The languages sector welcomes authentic video but ELT schools are concerned about adopting new learning designs.
The ELT sector is moving to part or full digital delivery for language courses, and authentic video is the selling point of the new learning designs. Check out how Pearson is marketing its new Business Partner course suite to feel the energy pushing video-centred learning.
A test of authentic video materials and lesson plans in language schools around the globe has given Digital Learning Associates (DLA) a glimpse of how this new learning design will be taken up in the ELT classroom.
(Definition check: “authentic” video means it had another purpose before being used for education. Typically means it was sourced from television, factual entertainment, news or social media, as distinct to being scripted and acted.)
For about three months and in 20 countries DLA engaged on this topic with ELT teachers using surveys, direct contact and observation. We found that using authentic video in the ELT class was already familiar as a method to many.
“I use video, very often in my classes to engage students in image, sound, voice, real language. I do not use any video from pre-published books because I find them very dry.” ESL teacher, Barcelona
The DLA probe found ELT leaders and teachers have a range of pedagogical grounds for endorsing authentic video as a learning tool:
However, we also found teachers who are cautious about methods centred on authentic video. One School Director warned out that materials in such videos must be designed to reflect “very broad themes which make it easier for teachers to tie them to different syllabi and coursebooks.” There were also calls for support for teacher communities around video: the same School Director said successful adoption of authentic video required “attached activities or a discussion board where teachers can add their own accompanying materials to share with other teachers for each clip/video”.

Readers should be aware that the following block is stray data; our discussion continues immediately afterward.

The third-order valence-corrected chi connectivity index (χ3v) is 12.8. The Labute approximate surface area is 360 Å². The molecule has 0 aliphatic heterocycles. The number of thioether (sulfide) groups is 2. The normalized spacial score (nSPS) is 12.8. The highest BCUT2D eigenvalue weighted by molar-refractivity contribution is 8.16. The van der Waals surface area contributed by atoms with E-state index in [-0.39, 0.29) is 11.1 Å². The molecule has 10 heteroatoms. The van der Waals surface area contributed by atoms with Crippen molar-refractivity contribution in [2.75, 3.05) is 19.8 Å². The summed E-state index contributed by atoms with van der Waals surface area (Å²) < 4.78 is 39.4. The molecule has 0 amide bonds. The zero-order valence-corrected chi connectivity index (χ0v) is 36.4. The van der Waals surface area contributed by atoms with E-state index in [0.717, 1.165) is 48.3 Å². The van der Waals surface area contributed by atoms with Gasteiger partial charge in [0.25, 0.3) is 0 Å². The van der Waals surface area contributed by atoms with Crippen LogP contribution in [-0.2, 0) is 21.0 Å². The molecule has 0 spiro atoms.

Classroom methods will require careful curation. The Head of one adult ELT school reflected to us that for lower level students, authentic video means “far more structured activities (e.g. step 1 gist, step 2 general meaning, step 3 specific detail) because chances are they are not used to listening to authentic material so we have to bridge the gap.”
Meanwhile, ‘adaptability’ of classroom materials is essential in order to suit the full range of educator styles and capacities. The trade-off in video packages between resources that teachers can freely add their own ideas to, vs resources that offer a full teacher template, is identified by one School Director from Poland. “The easier and more ‘pick-up and use’, the more interesting for teachers”.
Our research captured the ELT sector at a point where the majority of ELT schools are equipped to access a digital content platform seamlessly. Using DLA’s web-based classroom viewing interface, no teachers reported any challenges from streaming, or accessing our trial materials. Our survey found that the day of DVDs is all but gone, with most schools reporting video-ready wifi access. “Streaming is the best way for teachers to access this,” was a typical comment from our school sample.
At DLA we concluded from our research that the language teaching segment has strong and broad motivation to seek out and use authentic video, but that ELT’s change to digital learning will require teacher support and new methodologies.